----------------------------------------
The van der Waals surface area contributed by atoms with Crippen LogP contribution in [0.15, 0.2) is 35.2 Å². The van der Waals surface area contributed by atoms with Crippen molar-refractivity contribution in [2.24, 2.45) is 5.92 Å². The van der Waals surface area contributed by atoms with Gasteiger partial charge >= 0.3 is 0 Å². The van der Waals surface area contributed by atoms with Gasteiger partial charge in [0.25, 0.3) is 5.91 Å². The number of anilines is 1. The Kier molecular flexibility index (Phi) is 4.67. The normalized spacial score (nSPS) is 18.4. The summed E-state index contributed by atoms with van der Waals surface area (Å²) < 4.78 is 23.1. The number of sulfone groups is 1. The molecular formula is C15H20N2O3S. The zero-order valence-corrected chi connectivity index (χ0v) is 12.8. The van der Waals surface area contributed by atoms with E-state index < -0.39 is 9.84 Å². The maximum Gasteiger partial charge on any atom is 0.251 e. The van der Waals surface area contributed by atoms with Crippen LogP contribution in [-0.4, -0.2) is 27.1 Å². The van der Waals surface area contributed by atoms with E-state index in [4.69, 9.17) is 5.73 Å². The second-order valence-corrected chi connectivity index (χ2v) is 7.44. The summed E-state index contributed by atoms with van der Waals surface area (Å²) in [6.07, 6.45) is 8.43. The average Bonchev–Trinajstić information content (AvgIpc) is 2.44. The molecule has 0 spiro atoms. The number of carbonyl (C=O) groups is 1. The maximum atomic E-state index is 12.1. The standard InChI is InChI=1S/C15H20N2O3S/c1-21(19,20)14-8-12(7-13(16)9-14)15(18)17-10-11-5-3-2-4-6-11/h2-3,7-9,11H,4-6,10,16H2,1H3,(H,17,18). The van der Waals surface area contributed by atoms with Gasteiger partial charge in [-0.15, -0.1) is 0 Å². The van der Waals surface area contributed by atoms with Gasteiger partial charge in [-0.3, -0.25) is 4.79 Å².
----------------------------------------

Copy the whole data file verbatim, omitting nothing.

The van der Waals surface area contributed by atoms with Crippen LogP contribution in [0.15, 0.2) is 35.2 Å². The van der Waals surface area contributed by atoms with Crippen molar-refractivity contribution in [2.24, 2.45) is 5.92 Å². The van der Waals surface area contributed by atoms with Gasteiger partial charge >= 0.3 is 0 Å². The van der Waals surface area contributed by atoms with Gasteiger partial charge in [0.25, 0.3) is 5.91 Å². The number of anilines is 1. The Kier molecular flexibility index (Phi) is 4.67. The normalized spacial score (nSPS) is 18.4. The summed E-state index contributed by atoms with van der Waals surface area (Å²) < 4.78 is 23.1. The number of sulfone groups is 1. The molecular formula is C15H20N2O3S. The zero-order valence-corrected chi connectivity index (χ0v) is 12.8. The van der Waals surface area contributed by atoms with E-state index < -0.39 is 9.84 Å². The maximum Gasteiger partial charge on any atom is 0.251 e. The van der Waals surface area contributed by atoms with Crippen LogP contribution in [-0.4, -0.2) is 27.1 Å². The van der Waals surface area contributed by atoms with E-state index in [4.69, 9.17) is 5.73 Å². The second-order valence-corrected chi connectivity index (χ2v) is 7.44. The summed E-state index contributed by atoms with van der Waals surface area (Å²) in [6.07, 6.45) is 8.43. The average Bonchev–Trinajstić information content (AvgIpc) is 2.44. The molecule has 0 spiro atoms. The number of carbonyl (C=O) groups is 1. The maximum atomic E-state index is 12.1. The standard InChI is InChI=1S/C15H20N2O3S/c1-21(19,20)14-8-12(7-13(16)9-14)15(18)17-10-11-5-3-2-4-6-11/h2-3,7-9,11H,4-6,10,16H2,1H3,(H,17,18). The van der Waals surface area contributed by atoms with Gasteiger partial charge in [-0.15, -0.1) is 0 Å². The van der Waals surface area contributed by atoms with Gasteiger partial charge in [-0.3, -0.25) is 4.79 Å².